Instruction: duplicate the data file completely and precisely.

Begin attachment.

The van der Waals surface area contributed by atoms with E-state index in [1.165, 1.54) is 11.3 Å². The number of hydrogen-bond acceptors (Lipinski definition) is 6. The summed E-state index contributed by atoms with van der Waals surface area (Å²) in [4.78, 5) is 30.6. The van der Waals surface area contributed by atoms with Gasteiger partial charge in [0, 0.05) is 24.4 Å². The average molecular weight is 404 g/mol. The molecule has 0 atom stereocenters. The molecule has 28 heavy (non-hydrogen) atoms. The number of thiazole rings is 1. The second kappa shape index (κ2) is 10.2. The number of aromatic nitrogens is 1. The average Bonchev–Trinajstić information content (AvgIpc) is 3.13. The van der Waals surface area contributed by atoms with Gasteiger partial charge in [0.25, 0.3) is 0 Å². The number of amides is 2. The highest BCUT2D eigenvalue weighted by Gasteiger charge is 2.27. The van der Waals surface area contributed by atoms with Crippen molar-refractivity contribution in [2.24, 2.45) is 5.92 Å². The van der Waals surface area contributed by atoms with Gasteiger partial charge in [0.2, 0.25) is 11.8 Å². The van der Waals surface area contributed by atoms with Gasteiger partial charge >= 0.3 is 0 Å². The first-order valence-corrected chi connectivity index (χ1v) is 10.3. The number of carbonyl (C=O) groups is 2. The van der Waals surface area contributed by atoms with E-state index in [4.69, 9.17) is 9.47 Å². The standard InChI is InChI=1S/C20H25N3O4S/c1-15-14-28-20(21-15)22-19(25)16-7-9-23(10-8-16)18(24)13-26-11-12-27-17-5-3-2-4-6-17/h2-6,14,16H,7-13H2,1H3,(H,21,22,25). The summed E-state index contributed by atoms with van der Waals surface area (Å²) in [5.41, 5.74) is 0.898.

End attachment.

The van der Waals surface area contributed by atoms with E-state index in [1.165, 1.54) is 11.3 Å². The number of hydrogen-bond acceptors (Lipinski definition) is 6. The summed E-state index contributed by atoms with van der Waals surface area (Å²) in [4.78, 5) is 30.6. The van der Waals surface area contributed by atoms with Gasteiger partial charge in [0, 0.05) is 24.4 Å². The average molecular weight is 404 g/mol. The molecule has 0 atom stereocenters. The molecule has 28 heavy (non-hydrogen) atoms. The number of thiazole rings is 1. The second kappa shape index (κ2) is 10.2. The number of aromatic nitrogens is 1. The average Bonchev–Trinajstić information content (AvgIpc) is 3.13. The van der Waals surface area contributed by atoms with Gasteiger partial charge in [0.25, 0.3) is 0 Å². The number of amides is 2. The highest BCUT2D eigenvalue weighted by Gasteiger charge is 2.27. The van der Waals surface area contributed by atoms with Crippen molar-refractivity contribution in [2.24, 2.45) is 5.92 Å². The van der Waals surface area contributed by atoms with Gasteiger partial charge in [0.2, 0.25) is 11.8 Å². The van der Waals surface area contributed by atoms with Gasteiger partial charge >= 0.3 is 0 Å². The first-order valence-corrected chi connectivity index (χ1v) is 10.3. The number of carbonyl (C=O) groups is 2. The van der Waals surface area contributed by atoms with E-state index in [4.69, 9.17) is 9.47 Å². The standard InChI is InChI=1S/C20H25N3O4S/c1-15-14-28-20(21-15)22-19(25)16-7-9-23(10-8-16)18(24)13-26-11-12-27-17-5-3-2-4-6-17/h2-6,14,16H,7-13H2,1H3,(H,21,22,25). The summed E-state index contributed by atoms with van der Waals surface area (Å²) in [5.41, 5.74) is 0.898.